Seventy-two human adult male steps. Approximately two thousand, five-hundred, ninety-two inches, or, seventy-two yards. This is the distance I measured from where I stood taking this picture to the end of the parking lot. Did I have something else to think about this morning? Yes. Well, no. Not really. Kinda. I did the measuring when I exited my car an hour-or-so earlier in the morning and thought it an interesting experiment.
You see, I was late. Traffic lights and stupid people driving caused my temper to be a bit off upon arriving, so I needed a distraction. I pondered, “What can I do so I don’t enter the school in a a foul mood?”…”I know, I’ll count the number of steps I take from the car to the door!”…”I’ve done this driving and parking thing for seven years now – the same last space in the lot to the same door and NEVER have I EVER done it!”… “Yes…BRILLIANT!!”
For the record, your honor, I DID enter the school relaxed. Success achieved. Now to be honest, I do know additional relaxation techniques I employed prior to arriving such as: 1. creative yelling at people who stopped at green lights, 2. quick, effective hand motions at drivers who didn’t move (and should have) at four-way stop signs, 3. vocal screams toward accelerator-deprived people who apparently didn’t know there WAS a mechanism at their disposal that WILL make their car go over 5 mph, and 4. head-butting my steering wheel in such a dramatic fashion so the driver next to me KNEW he cut me off two minutes prior. I arrived almost happy.
“Almost” being the key word. Aaaand, I recognized it. Kudos to me. Last thing anyone needs is an upset Doug – even slightly so.
Let the count begin. First step out of the car, I felt a small twinge in my left knee. Oh, THAT’S nice, right. I am at the end of, supposed, middle third of my life (if all goes as planned) and most would say a “twinge” is normal … so press on. Two, three, four…
Five. A slight breeze and I feel a drift influencing my gait enough that I brush up against the dirty bumper of a co-workers SUV. Now, I’m not one to complain, but seriously….Ya think a little bit of courtesy could be extended here? My cargo pants are not Balmain Ribbed Leather, I know, but I’d like them to stay nice. A little bumper-dirt maintenance now and then? (Obviously, I’m kidding…or am I?)
Six through thirty uneventful….feeling pretty good. And then around thirty-one.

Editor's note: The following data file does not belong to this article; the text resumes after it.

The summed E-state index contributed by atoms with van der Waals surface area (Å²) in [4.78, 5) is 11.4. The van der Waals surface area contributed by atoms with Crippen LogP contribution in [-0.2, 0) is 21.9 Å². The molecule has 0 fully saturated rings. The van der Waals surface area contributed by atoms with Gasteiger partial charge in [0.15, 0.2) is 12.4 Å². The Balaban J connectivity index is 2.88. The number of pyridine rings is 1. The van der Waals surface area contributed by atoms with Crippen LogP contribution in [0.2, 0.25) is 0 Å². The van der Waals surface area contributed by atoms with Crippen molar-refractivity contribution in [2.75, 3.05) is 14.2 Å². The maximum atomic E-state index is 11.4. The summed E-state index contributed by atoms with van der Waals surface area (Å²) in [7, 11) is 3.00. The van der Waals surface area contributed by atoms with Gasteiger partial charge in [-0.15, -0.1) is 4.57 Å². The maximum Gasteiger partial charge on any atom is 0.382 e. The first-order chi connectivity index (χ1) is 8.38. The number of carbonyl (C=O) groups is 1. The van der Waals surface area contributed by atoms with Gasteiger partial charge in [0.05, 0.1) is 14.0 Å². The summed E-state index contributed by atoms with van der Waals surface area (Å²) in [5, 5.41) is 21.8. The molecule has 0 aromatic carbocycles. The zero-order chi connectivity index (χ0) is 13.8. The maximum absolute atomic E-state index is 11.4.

Stones suck. They really do. Whoever invented stones should be stoned. Wait. How would that work?
“We hereby decree ye shall be stoned”
“For ye created stones”
“So, Thee shall weapon me to death by thy stones which I have created?”
Anyway, casting aside the really bad script above, step thirty-one presented a small, but annoying pebble in my shoe. How, pray tell, does this happen? Shoes, are by definition, the covering of a foot. Protection of a foot. A sturdy boundary between the elements of danger outside and the gentle flesh inside.
What happens between steps thirty-one and seventy-two is real simple. I had a boulder in my shoe the size of Mount Olympus. Pretty remarkable since my shoe size is 10 1/2 and the space between my ankle and the edge of my shoe is about 1/8″. You tell ME how this happens because I don’t know. Good thing I was in a good mood by then. Breathe in – breathe out. 10-9-8-7-6-5….
I was at the door. Seventy-two steps. Goal. Relaxed. All good. Yes, I knew there was this issue of the boulder in my shoe. Yes, I had tasks ahead such as opening the door, signing in, reading the (bad) joke another teacher usually has written on her white board inside the hallway, seeing all my favorite teachers with smiles on their faces, picking up an instrument, opening up the musical world for a student, and starting another day.
All in all, not bad. So many steps in any given day … in any lifetime, I guess. Today, those seventy-two from my car to the door were such a small fraction of the ones I’ve taken, or the ones yet to come. Almost always never noticed. Today, I took notice.
Kinda nice to give them the recognition so well deserved. Here’s to seventy-two in your life when you need them.